birds, eagles, Florida wildlife, nature, nesting, photography

A long day…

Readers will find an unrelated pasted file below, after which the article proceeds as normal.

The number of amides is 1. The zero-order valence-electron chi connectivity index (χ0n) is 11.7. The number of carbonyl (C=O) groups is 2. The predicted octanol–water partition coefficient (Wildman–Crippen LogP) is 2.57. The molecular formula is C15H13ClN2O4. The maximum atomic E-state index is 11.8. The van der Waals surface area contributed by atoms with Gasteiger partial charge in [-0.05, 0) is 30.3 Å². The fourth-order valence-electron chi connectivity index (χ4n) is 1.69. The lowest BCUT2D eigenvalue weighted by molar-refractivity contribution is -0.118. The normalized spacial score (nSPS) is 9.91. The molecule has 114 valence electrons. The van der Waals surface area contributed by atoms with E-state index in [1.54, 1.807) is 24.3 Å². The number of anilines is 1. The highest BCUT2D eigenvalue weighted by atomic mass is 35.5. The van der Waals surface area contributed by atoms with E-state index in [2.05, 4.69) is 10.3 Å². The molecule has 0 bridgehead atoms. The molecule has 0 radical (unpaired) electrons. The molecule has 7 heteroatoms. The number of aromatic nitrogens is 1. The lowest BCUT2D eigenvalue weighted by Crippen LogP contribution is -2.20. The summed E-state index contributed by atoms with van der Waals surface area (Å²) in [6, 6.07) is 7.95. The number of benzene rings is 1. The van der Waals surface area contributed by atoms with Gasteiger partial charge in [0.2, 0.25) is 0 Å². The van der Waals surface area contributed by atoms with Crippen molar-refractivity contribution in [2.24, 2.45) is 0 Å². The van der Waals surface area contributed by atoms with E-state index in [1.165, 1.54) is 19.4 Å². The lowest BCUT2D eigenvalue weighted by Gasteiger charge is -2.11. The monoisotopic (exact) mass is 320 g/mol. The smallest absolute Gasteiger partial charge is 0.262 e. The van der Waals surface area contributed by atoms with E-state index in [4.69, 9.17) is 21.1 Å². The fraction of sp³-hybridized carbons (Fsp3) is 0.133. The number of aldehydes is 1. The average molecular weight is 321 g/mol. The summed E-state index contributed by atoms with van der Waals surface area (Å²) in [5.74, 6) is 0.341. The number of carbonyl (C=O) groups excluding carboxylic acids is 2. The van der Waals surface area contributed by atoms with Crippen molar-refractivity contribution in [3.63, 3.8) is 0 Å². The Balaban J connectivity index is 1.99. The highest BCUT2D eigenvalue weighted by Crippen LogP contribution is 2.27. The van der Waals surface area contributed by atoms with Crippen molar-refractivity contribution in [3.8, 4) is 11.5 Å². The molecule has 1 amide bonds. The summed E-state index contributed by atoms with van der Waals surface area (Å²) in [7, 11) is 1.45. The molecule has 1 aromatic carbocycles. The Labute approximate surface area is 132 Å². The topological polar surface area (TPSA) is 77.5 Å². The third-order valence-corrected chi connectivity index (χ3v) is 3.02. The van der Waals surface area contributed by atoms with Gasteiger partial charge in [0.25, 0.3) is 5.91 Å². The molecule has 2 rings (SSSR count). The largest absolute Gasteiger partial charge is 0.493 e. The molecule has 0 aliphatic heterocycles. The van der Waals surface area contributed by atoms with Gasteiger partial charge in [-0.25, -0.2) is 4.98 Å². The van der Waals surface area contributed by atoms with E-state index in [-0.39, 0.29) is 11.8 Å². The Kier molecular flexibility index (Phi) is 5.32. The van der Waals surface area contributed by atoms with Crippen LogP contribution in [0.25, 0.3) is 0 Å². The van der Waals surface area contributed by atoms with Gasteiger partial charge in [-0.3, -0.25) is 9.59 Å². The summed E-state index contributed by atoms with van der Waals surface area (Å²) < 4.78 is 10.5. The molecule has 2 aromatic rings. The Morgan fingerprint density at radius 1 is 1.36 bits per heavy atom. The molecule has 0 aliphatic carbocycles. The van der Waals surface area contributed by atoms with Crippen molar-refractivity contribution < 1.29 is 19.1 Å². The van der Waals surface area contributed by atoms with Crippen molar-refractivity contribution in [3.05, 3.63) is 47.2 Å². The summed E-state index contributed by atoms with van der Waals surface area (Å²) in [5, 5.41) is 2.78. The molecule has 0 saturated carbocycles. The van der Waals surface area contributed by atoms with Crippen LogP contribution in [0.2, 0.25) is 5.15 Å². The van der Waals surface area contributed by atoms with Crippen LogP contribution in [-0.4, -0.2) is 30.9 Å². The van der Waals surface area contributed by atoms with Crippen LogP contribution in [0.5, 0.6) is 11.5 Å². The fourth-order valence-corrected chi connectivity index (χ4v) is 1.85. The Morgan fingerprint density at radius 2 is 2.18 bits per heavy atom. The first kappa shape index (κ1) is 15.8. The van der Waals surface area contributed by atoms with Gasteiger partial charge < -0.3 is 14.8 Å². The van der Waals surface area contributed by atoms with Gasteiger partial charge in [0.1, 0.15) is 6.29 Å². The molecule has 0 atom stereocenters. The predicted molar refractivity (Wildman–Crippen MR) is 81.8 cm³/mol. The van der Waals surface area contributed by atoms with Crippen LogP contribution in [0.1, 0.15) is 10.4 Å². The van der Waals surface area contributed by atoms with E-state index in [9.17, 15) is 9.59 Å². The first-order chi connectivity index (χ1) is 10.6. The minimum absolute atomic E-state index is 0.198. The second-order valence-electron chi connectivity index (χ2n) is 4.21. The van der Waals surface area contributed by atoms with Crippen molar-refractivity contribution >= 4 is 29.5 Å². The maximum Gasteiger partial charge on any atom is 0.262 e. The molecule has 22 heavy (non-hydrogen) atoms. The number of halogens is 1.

I joined a 10-day photo challenge on my photo group.  As an exercise it’s meant to get you out and taking pictures.  You may have figured out that I don’t need a whole lot of encouragement to do exactly that.  ‘Choose your best picture of the day and post it’, but just one, was the instruction.  I thought that sounded like fun so I signed on for the challenge, even though I’m easily intimidated and have only posted one photo on that group so far.  Then I read someone’s helpful hints about things to keep in mind for your photo and editing for the challenge, and it took on a whole different, and not so much fun, sort of aspect.   So I went out for the sunrise at Bayport yesterday, but it didn’t happen.  There was a misty rain, and I thought a red glow in the mist might be nice, but instead of a glow the fog rolled in while I was waiting.  But I did get this photo, which I captioned, “Quoth the Grackle, Nevermore”.  Day TwoThe dogs and I found this visitor out on the lake when we got home from our walk…1-29newneighborA Wood Stork!  It wasn’t so long ago that I saw my first one in person at Jenkin’s Creek, which isn’t all that far away, but I’ve never seen one out back before.  So even though I wanted to go check on the eagles again I stopped to take his picture first.  1-29twolittle ones1-29twochowdownFinally, I was at the eagle’s nest, and the misty rain had cleared, and nothing was going on.  There was one eagle only, guarding the nest from the branch above. I did notice a lot of vultures in the immediate area and they seemed to be concentrating on the nest.  I saw her calling, but her mate didn’t come right away.  She stood her ground at that point, but did chase off one vulture a bit later.  When she came back she landed on the nest and was tending it again.